Young Leaders in Ag: Sophie Ackoff Unites Young Farmers For Change
November 10, 2014 | David Sands
If you want change, you need passion to make it happen. Sophie Ackoff, who works with the National Young Farmers Coalition helping young farmers help themselves, has bushels of it.
As the coalition’s national field director, she travels the country bringing together folks who are beginning careers in ranching and agriculture to organize for a better environment to do their vital work.
“At NYFC, we believe there should be fewer barriers to starting a farm business in the United States,” Ackoff tells Seedstock. “As a coalition of farmers, we are identifying the barriers we face, fighting for the policy changes we need, and bringing farmers together, in person and online to learn, to share and build a stronger community.”
Along with its mission of supporting the next generation of U.S. farmers, NYFC encourages diversity in the profession and promotes sustainable farming techniques and fair labor practices. With chapters in 27 states and developing ones in 11 others, the coalition now boasts an impressive farmer and consumer network of 1000 members, 14,000 supporters, and 37,000 Facebook followers.
All of this has kept Ackoff busy.
Since joining the coalition’s team in 2012, she’s worked one-on-one with farming leaders around the country, helping to launch chapters in 26 states and organizing with members in all fifty. Her job also includes managing membership and corporate partnership programs, representing the coalition at events and working with NYFC’s policy analyst to plan campaigns.
At 25, Ackoff is no stranger to activism. She grew in Claremont, California, a former citrus-growing center near Los Angeles. Early experiences seeing monocropping and confined animal operations in California’s Central Valley inspired her to work for change. At Claremont High, she served as president of the Animal Welfare Club, working on issues like expanding elephant enclosures at the Los Angeles Zoo.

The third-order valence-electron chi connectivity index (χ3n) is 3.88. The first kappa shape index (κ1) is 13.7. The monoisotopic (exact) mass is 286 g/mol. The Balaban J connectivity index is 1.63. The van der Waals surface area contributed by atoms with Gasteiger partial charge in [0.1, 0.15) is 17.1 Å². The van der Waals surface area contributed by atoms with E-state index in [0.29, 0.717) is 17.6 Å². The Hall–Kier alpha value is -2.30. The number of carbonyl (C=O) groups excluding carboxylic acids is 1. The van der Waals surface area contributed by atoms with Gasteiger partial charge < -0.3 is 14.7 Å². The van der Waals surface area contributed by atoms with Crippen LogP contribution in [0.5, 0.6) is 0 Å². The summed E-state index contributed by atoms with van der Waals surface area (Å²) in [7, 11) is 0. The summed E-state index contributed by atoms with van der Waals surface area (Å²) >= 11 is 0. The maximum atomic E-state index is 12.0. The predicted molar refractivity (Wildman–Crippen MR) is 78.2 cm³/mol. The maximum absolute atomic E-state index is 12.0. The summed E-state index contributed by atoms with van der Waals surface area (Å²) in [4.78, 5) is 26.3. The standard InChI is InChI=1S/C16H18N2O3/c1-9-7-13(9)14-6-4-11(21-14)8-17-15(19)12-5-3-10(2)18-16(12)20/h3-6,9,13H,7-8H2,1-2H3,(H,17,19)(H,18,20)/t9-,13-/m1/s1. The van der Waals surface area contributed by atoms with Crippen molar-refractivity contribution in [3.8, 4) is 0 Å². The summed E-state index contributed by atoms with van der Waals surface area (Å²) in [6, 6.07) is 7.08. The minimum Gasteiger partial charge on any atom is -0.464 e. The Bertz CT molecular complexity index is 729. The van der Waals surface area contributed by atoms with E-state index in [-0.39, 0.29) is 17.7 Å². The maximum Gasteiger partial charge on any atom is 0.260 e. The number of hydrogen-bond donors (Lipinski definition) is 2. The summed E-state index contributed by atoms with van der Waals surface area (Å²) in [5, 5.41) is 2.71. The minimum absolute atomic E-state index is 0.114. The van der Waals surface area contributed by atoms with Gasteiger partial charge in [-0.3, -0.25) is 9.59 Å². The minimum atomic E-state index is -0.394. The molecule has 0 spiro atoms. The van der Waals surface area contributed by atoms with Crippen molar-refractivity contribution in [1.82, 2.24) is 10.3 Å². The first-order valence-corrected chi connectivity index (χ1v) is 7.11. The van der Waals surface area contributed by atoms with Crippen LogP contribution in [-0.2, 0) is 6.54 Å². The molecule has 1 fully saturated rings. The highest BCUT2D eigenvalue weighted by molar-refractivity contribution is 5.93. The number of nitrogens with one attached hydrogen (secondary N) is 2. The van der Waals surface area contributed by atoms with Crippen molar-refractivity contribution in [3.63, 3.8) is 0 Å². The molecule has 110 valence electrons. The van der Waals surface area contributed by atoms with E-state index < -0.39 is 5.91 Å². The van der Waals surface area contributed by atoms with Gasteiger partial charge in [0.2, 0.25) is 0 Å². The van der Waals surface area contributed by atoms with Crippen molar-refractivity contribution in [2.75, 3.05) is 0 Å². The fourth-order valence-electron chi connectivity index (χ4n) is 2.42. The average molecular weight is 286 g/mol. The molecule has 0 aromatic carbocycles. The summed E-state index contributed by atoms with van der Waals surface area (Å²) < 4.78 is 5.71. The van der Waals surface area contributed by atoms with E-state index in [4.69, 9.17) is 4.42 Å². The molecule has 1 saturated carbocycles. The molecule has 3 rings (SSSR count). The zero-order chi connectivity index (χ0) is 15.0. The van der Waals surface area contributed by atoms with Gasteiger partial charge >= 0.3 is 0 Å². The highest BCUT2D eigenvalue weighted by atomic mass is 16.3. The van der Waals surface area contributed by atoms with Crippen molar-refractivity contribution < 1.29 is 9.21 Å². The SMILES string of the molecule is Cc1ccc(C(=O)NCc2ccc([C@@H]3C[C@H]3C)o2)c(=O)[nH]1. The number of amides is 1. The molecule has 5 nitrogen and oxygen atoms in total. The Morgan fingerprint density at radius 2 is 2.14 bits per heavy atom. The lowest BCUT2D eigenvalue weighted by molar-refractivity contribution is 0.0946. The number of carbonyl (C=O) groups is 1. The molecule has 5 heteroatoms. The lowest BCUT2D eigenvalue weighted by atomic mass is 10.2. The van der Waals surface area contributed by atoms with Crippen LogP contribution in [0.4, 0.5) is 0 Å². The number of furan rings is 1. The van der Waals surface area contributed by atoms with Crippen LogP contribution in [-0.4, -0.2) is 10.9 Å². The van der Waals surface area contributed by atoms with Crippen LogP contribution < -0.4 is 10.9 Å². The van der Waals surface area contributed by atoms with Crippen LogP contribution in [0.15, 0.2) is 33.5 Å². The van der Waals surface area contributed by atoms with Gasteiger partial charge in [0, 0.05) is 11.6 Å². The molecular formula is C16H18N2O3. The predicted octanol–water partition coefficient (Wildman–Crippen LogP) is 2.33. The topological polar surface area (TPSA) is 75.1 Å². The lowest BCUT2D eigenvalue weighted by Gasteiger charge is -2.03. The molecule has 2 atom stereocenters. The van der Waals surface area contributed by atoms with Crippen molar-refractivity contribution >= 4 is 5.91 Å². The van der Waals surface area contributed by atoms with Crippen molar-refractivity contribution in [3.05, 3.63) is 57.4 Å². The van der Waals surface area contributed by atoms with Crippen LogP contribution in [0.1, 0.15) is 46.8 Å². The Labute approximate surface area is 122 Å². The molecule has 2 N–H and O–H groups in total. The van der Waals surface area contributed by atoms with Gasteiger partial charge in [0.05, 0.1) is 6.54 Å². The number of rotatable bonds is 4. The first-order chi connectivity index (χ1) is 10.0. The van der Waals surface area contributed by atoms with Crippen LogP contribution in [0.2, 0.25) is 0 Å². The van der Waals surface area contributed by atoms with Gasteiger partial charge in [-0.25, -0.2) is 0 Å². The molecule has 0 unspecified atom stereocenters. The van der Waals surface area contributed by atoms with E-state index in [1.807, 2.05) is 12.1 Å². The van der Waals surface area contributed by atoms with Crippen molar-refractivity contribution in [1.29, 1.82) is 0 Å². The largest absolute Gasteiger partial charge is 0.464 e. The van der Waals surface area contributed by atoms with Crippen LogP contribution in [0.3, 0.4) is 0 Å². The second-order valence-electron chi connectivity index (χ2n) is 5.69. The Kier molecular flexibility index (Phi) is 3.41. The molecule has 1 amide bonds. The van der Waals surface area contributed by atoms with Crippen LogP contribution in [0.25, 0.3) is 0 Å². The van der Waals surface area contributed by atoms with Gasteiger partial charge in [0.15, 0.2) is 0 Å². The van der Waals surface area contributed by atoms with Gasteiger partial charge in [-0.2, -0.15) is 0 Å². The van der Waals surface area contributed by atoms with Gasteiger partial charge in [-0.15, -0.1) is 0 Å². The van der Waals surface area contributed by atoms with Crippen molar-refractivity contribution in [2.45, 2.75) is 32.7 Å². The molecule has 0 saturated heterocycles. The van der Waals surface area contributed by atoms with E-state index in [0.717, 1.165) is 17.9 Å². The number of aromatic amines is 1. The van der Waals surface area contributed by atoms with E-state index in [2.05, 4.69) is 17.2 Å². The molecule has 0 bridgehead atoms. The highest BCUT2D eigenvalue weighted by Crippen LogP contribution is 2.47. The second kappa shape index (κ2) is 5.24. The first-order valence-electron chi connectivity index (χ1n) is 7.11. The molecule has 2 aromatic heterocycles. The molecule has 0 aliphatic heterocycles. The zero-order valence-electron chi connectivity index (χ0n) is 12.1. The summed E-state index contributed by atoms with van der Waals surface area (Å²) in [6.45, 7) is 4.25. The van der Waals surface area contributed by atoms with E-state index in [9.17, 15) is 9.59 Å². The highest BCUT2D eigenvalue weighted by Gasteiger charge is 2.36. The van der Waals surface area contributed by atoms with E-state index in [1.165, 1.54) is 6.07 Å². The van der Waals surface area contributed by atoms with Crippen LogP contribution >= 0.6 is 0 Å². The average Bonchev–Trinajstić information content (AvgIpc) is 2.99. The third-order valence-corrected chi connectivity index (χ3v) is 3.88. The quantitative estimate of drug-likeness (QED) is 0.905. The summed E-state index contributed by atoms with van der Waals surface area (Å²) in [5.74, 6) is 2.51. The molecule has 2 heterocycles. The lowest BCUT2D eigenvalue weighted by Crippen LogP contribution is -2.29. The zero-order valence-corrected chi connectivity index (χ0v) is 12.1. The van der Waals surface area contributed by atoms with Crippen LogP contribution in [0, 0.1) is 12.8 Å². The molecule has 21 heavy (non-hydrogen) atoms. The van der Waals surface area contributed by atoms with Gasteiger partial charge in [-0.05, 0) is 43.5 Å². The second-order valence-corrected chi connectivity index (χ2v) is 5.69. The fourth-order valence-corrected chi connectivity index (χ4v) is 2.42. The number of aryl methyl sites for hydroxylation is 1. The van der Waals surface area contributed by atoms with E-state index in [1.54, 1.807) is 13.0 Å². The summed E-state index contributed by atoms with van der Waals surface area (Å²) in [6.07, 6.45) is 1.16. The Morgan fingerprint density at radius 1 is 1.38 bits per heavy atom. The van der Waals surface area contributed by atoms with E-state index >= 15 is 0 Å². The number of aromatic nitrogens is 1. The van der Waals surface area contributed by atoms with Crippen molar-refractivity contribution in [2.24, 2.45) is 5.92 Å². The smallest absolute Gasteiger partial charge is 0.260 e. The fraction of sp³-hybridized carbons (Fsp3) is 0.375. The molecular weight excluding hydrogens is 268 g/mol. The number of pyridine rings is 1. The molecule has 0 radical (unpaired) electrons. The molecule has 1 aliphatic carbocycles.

Her love of farming germinated while studying Biology and Environmental Sciences at Wesleyan University in Middletown, Connecticut. At Wesleyan she launched WesFRESH, a food policy group dedicated to increasing local foods on campus. Later, she became involved with the university’s student-run farm and managed it during her last summer there. She says that working with the earth helped her discover farming as “an incredibly proactive way to make a difference in the food system.”
From there, Ackoff went to New York’s Hudson Valley. In March of 2012, she began an apprenticeship with the Glynwood Institute for Sustainable Food and Farming, growing food for a 100-family CSA. The valley is also home to the NYFC and, according to Ackoff, a “young farmer hotspot,” so it wasn’t long before she dived headfirst into activism.
Ackoff met NYFC director Lindsey Lusher Shute at a meeting of the Hudson Valley Young Farmers coalition, and they soon began planning a regional farmer’s forum that brought federal and state representatives together with roughly 100 farmers in August of 2012.
“It was an incredible opportunity for young farmers to stand up, tell their stories and share
their needs with their elected officials,” she says. “Shortly after the forum, I started working full-time for the coalition. It took two more years, but we won important changes in the 2014 Farm Bill for young, diversified farmers.”
These changes include winning funding for farmer training programs, a permanent microloan program, and expanding the Agricultural Conservation Easement Program to include “farm viability,” which helps direct government funding to land trusts to ensure greater affordability.
In just four years, the group’s made some impressive headway. Although she credits much of this success to the local chapters, as national field director Ackoff definitely deserves kudos.
In addition to Farm Bill advocacy, the coalition’s worked to make USDA programs more accessible to its young constituency. In March, for example, it helped bring modifications to the Farm Storage Facilities Loan Program, expanding a focus on commodity grain storage to include wash and pack stations for vegetable and fruit farmers.
On the legislative front, the coalition is launching a campaign this month to add farmers to the Public Service Loan Forgiveness Program. NYFC’s social gatherings have also brought young farmers together at the local level, forging connections that have led to business partnerships, buying clubs, equipment and labor sharing, cooperative marketing, and other mutually beneficial undertakings.
All this work couldn’t come at a better time. Ackoff eventually wants to start her own vegetable farm with her partner Andrew, but right now—with the average age of the American farmer hovering at a distressing 58 years—she’s doing everything she can to bring more fresh faces to the profession.
“Thanks to the organic and local movements, young people are motivated to pursue careers in agriculture,” she says. “It’s critical that these new farmers find success in their new businesses. The future of our food depends on it!”